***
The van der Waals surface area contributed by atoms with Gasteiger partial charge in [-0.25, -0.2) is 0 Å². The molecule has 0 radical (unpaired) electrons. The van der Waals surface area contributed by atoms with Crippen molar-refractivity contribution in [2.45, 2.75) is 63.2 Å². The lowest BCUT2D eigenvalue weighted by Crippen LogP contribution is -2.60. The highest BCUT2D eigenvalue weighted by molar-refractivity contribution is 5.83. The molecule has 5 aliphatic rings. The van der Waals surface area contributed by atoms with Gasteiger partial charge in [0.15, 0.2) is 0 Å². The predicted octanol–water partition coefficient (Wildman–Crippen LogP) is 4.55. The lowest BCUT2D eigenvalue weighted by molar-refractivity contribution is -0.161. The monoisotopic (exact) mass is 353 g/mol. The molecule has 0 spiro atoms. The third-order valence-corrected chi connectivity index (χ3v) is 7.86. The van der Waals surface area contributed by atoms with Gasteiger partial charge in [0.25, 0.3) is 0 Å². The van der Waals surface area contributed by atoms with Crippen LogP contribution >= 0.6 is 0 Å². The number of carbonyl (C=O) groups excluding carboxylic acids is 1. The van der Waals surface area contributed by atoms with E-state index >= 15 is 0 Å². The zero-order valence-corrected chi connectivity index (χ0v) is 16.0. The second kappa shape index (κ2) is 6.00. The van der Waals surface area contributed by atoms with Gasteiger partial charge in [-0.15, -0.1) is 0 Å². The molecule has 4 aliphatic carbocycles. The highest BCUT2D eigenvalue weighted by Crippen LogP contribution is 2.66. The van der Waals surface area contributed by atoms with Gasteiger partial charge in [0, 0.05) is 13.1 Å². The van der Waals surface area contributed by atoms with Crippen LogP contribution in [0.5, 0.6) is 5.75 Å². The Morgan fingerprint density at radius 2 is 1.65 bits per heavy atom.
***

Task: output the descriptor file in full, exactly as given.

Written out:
The van der Waals surface area contributed by atoms with Gasteiger partial charge in [-0.25, -0.2) is 0 Å². The molecule has 0 radical (unpaired) electrons. The van der Waals surface area contributed by atoms with Crippen molar-refractivity contribution in [2.45, 2.75) is 63.2 Å². The lowest BCUT2D eigenvalue weighted by Crippen LogP contribution is -2.60. The highest BCUT2D eigenvalue weighted by molar-refractivity contribution is 5.83. The molecule has 5 aliphatic rings. The van der Waals surface area contributed by atoms with Gasteiger partial charge in [0.15, 0.2) is 0 Å². The predicted octanol–water partition coefficient (Wildman–Crippen LogP) is 4.55. The lowest BCUT2D eigenvalue weighted by molar-refractivity contribution is -0.161. The monoisotopic (exact) mass is 353 g/mol. The molecule has 0 spiro atoms. The third-order valence-corrected chi connectivity index (χ3v) is 7.86. The van der Waals surface area contributed by atoms with Gasteiger partial charge in [0.25, 0.3) is 0 Å². The van der Waals surface area contributed by atoms with Crippen LogP contribution >= 0.6 is 0 Å². The number of carbonyl (C=O) groups excluding carboxylic acids is 1. The van der Waals surface area contributed by atoms with E-state index >= 15 is 0 Å². The zero-order valence-corrected chi connectivity index (χ0v) is 16.0. The second kappa shape index (κ2) is 6.00. The van der Waals surface area contributed by atoms with Gasteiger partial charge in [-0.15, -0.1) is 0 Å². The molecule has 4 aliphatic carbocycles. The highest BCUT2D eigenvalue weighted by Crippen LogP contribution is 2.66. The van der Waals surface area contributed by atoms with Gasteiger partial charge in [0, 0.05) is 13.1 Å². The van der Waals surface area contributed by atoms with Crippen LogP contribution in [0.5, 0.6) is 5.75 Å². The Morgan fingerprint density at radius 2 is 1.65 bits per heavy atom.